Heller Profiles

The Heller School for Social Policy and Management at Brandeis University

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Rob Seidner

USA • HR Specialist, U.S. Department of Transportation

MBA '03

Putting People to Work: National Policy, Reform and Innovation

Rob Seidner, MBA '03, of the U.S. Department of Transportation is working with a Presidential mandate to fix the broken federal government's hiring process

Spring 2011

Last year, Rob Seidner, MBA '03, was scheduled to speak at a government jobs event. About 500 people were expected to attend. As a seasoned federal employee, Seidner had worked at a lot of these career fairs, but his experience did not prepare him for what he saw that day. When he arrived, he noticed that the line to get in the door wrapped around the building -- 3,000 people had shown up. That's when he knew things had changed.

The U.S. government is the largest employer in the country, with 2.1 million people on the payroll. However, getting those employees hired was, for the most part, overly complicated and inefficient. It was taking up to a year to make hires, and some job announcements were 30 pages long, says Seidner, who also got his start as a presidential management intern working in the U.S. Office of Personnel Management.

"The hiring process was broken," he says. But last year Seidner was given a mandate to work on fixing it by the president himself, when Barack Obama signed an executive order to address the problem. Accepting a promotion at the U.S. Department of Transportation in December 2010, Seidner is now implementing the changes.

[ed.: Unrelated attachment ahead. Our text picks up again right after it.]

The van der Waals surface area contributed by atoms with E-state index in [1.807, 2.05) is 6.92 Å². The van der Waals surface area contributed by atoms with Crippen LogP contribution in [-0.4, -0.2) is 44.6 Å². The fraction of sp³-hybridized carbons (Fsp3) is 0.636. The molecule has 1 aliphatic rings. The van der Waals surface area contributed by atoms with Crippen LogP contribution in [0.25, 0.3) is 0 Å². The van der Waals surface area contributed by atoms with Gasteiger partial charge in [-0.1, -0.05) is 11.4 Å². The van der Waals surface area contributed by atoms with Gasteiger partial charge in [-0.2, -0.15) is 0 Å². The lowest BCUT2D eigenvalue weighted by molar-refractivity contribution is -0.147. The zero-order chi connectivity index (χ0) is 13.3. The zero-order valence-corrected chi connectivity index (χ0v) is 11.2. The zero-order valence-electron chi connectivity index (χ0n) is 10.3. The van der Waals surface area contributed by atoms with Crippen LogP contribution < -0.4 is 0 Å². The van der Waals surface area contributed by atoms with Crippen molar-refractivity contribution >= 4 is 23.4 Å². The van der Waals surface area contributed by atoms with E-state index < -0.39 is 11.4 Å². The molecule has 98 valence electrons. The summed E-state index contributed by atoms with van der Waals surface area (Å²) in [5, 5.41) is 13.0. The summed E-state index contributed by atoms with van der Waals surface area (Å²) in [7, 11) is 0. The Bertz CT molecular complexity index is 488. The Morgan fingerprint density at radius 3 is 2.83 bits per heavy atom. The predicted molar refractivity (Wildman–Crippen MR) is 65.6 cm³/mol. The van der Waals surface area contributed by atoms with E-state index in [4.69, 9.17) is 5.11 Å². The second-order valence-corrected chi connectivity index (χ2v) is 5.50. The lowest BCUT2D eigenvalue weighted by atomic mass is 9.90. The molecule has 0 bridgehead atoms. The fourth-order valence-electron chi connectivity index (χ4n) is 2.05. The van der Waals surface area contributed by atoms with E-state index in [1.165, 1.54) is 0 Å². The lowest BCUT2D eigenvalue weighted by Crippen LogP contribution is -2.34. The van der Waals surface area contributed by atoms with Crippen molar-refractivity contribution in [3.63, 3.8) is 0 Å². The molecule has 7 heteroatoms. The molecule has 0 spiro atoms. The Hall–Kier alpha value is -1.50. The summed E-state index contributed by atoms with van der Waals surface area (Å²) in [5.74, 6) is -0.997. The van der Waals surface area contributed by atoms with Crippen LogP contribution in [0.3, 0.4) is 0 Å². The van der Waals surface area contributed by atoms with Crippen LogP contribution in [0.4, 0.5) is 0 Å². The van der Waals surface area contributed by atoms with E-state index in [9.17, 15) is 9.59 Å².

Today, the government is requiring managers to get more involved in recruiting and hiring and eliminating many obstacles for candidates, like long essays on first-round applications. Some changes have been in effect for fewer than six months, but already Seidner has seen dramatic improvements. And it isn't a moment too soon. The average age of federal employees is 47, and they've been retiring at high rates. At one time, Seidner says, 100 percent of senior executive service members were eligible to retire at several agencies. "No one quite knows what's going to happen," he says.

Making matters worse, many applicants are not meeting government hiring standards.

"The get-your-foot-in-the-door jobs are mostly gone in government," says Seidner. "Even the entry level is not the entry level anymore."

And, it seems, a college degree is no longer enough.

"Even for college students, the game has changed," says Seidner. "Employers are not looking at potential anymore. By the time you finish college, you already should have accomplished something."

Seidner has counseled thousands of job-seeking college students over the course of his career. He tells them that, in interviews and resumes, they should focus on what they've created and to quantify their results.

"The bottom line is truncated. Employees need to perform right away," he says. "Work ethic is no longer enough. Employers are less likely today to take a risk in general."

That being said, Seidner is still optimistic about career opportunities available with the government, especially for those graduating from Heller programs.

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